U.S. Release Date:
November 23, 2005
Distributor: Sony (Revolution)
Director: Chris Columbus
Writer: Stephen Chbosky
Producer: Chris Columbus
Cast: Rosario Dawson
Running Time: 2 hours and 15 minutes
MPAA Rating: PG-13 (mature thematic materials involving drugs and sexuality, and for some strong language)
Putting a pop rock sensibility to Giacomo Puccini's incomparable opera, La Boheme, Jonathan Larson's stage musical, Rent, is a mere smattering of much better work of art. The motion picture adaptation is mixed, hitting bottom when one of the leads is standing on a cliff belting it out over a blaring electric guitar in the middle of what looks like the Grand Canyon. But, for what it is, Rent pays its way.
Director Chris Columbus (Stepmom, Home Alone) captures New York's starving artist underbelly, with all sorts of strange characters—an only-in-New-York mixture of drug addicts, HIV-positive transvestites and lesbian lawyers in love. Examined closely, their stories don't hitch, and most of Rent feels as fake as cross-dressing Angel's (Wilson Jermaine Heredia) blonde wig. One by one, in musical numbers served straight up, Rent introduces its band of bohemians: finger-snapping Angel, geeky Mark (Anthony Rapp) and his roommate, musician Roger (Adam Pascal), Roger's crush, needy Mimi (Rosario Dawson), a friendly face named Tom Collins (Jesse L. Martin) and a couple of funky lesbians (Tracie Thoms and Idina Manzel).
Why anyone would care about this band of hedonists—singing "La Vie Boheme" on tabletops as their tragic tales merge—is an open question but, for those who have lived an artist's life, the late Larson's music—notably, the haunting "Will I," playful "Light My Candle," and "Take Me or Leave Me"—strikes a chord in the warm glow of Columbus' sheen.
Trouble is, brief bursts don't propel what passes for a plot, and this one bounces like a bad check. The misfits appear to converge around a big protest against an ex-mate who's gone legit—Taye Diggs, playing a businessman kind enough to let them freeload for awhile—only to wind up attending some pretentious performance trash apparently aimed at opposing the concept of paying rent. Mr. Columbus makes no attempt to explain.
He jumps around, from the movie's center of action—Roger's and Mark's squatter apartment—to the street, and, as a bohemian rhapsody, none of it is terribly compelling. Too clean cut for the snarling nihilists cruising today's street protests, too filthy and afflicted to relate to, Rent spreads itself thin. Though director Columbus achieves a few artful transitions, he plays it safe, treating the material as sacrosanct (the answering machine joke does not age well) when it requires more intimacy or urgency and ending up with multiple climaxes, bits and pieces, some of which work, more of which do not.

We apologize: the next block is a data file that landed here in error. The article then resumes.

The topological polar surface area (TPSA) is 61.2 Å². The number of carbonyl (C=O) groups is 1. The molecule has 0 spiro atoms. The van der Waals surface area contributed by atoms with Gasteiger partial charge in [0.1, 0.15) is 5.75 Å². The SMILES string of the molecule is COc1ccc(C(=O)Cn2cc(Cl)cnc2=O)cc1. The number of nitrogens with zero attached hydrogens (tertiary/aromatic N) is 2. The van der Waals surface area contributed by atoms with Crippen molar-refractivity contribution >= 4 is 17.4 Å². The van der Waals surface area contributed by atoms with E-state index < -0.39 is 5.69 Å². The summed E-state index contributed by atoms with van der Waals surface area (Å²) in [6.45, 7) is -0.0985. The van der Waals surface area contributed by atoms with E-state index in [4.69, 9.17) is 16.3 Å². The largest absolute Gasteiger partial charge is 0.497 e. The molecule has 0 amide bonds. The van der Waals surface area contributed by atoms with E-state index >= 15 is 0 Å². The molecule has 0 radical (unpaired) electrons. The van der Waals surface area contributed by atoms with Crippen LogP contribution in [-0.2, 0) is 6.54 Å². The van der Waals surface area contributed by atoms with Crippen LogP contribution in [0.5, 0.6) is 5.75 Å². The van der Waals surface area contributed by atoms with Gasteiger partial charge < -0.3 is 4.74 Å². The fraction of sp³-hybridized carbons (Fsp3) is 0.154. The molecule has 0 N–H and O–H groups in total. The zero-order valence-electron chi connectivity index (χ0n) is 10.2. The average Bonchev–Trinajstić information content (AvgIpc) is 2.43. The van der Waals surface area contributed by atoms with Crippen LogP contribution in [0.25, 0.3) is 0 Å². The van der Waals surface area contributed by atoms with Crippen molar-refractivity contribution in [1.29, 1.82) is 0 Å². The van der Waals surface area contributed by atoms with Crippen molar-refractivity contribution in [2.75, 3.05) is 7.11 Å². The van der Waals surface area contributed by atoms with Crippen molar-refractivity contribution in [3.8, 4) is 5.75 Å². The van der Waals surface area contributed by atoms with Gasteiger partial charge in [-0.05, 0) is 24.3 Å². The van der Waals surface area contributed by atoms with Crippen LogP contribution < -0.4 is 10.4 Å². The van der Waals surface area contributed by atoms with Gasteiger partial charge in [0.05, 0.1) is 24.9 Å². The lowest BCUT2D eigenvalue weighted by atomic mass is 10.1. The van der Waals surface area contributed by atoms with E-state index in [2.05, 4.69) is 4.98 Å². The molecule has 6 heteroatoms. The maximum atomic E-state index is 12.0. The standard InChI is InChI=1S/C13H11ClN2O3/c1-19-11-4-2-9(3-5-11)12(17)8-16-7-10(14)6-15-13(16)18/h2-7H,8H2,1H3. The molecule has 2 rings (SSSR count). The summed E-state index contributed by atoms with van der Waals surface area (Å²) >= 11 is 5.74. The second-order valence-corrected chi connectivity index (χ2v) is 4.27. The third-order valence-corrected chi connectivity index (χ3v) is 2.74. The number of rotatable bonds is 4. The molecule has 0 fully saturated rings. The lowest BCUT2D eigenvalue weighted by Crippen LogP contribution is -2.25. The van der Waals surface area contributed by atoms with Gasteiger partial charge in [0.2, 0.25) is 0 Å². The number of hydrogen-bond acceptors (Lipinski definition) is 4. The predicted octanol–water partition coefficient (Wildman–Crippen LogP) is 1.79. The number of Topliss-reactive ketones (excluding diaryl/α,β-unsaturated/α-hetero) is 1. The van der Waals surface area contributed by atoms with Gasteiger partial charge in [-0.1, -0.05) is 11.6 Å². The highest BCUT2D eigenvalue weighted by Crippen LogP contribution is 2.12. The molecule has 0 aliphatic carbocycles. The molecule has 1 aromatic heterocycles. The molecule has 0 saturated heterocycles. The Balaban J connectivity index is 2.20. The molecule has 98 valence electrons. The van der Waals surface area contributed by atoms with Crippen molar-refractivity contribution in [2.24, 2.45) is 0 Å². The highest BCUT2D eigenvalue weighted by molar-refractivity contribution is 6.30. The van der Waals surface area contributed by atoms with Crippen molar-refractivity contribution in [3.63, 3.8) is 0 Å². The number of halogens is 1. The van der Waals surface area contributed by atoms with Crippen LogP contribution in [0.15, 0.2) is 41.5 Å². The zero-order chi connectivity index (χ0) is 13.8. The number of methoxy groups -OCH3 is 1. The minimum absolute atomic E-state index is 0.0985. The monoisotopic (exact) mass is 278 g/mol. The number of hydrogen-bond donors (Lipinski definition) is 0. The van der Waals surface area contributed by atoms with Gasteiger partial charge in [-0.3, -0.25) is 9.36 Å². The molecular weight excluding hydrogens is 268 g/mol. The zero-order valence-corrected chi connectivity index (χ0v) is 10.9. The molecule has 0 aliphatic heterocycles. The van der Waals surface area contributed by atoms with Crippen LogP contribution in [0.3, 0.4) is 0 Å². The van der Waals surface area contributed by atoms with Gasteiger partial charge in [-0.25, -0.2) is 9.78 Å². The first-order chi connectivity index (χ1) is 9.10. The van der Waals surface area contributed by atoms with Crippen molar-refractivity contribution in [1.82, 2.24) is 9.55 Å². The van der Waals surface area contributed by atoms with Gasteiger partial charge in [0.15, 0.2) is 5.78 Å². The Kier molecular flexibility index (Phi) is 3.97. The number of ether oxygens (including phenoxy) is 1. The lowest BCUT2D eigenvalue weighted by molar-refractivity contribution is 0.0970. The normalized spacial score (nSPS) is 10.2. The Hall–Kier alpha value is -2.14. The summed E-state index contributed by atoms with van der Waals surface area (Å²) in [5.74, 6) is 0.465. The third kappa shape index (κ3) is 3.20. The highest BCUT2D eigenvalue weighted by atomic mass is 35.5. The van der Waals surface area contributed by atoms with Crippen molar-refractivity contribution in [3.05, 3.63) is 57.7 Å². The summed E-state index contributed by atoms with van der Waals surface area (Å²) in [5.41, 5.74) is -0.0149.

The original Broadway cast members are fine, however, newcomer Rosario Dawson is sensuous and mesmerizing as drug-tripping stripper Mimi, luring Roger (Adam Pascal, flat in the role) into her exotic underworld. As happy-go-lucky Tom Collins, Jesse L. Martin could light up half of Manhattan with his wide grin and easy manner. Charismatic Tracie Thoms stands out as the responsible, dapper Joanne Jefferson, devoted to flirt queen Maureen.
While Chris Columbus' Rent is too contrived to be universal—and, ironically, after an opening with "Seasons of Love," the musical's main theme is practically lost—he almost makes something of it.
Rent on two discs includes an entertaining commentary from director Chris Columbus, joined by two male leads—the actors who portray roommates Roger (Pascal) and Mark (Rapp)—and the five-part No Day But Today, an exhaustive two-hour documentary that can be consumed as a whole or by each chapter.
Rent is chronicled from creator Jonathan Larson's childhood and his interview with the New York Times before the stage musical's off-Broadway opening night—the eve of Larson's tragic death—to the casting, music and movie. Deleted scene standouts include the snipped song "Goodbye Love," in which diseased Mimi bids farewell to her lover before he drives off to Santa Fe, and an unused, idealized ending that neatly bookends the picture's opening.
The commentary deals with critics head-on without being defensive. The threesome poke fun at consistency errors, point out a barely noticeable moment when Joanne grabs a piece of Maureen's behind, and they discuss audience reactions; apparently, an interracial, homosexual kiss sent some running for the exits. They kick back and laugh at bad hair and looking like a Bon Jovi video—yet always with respect for what the material is trying to express.
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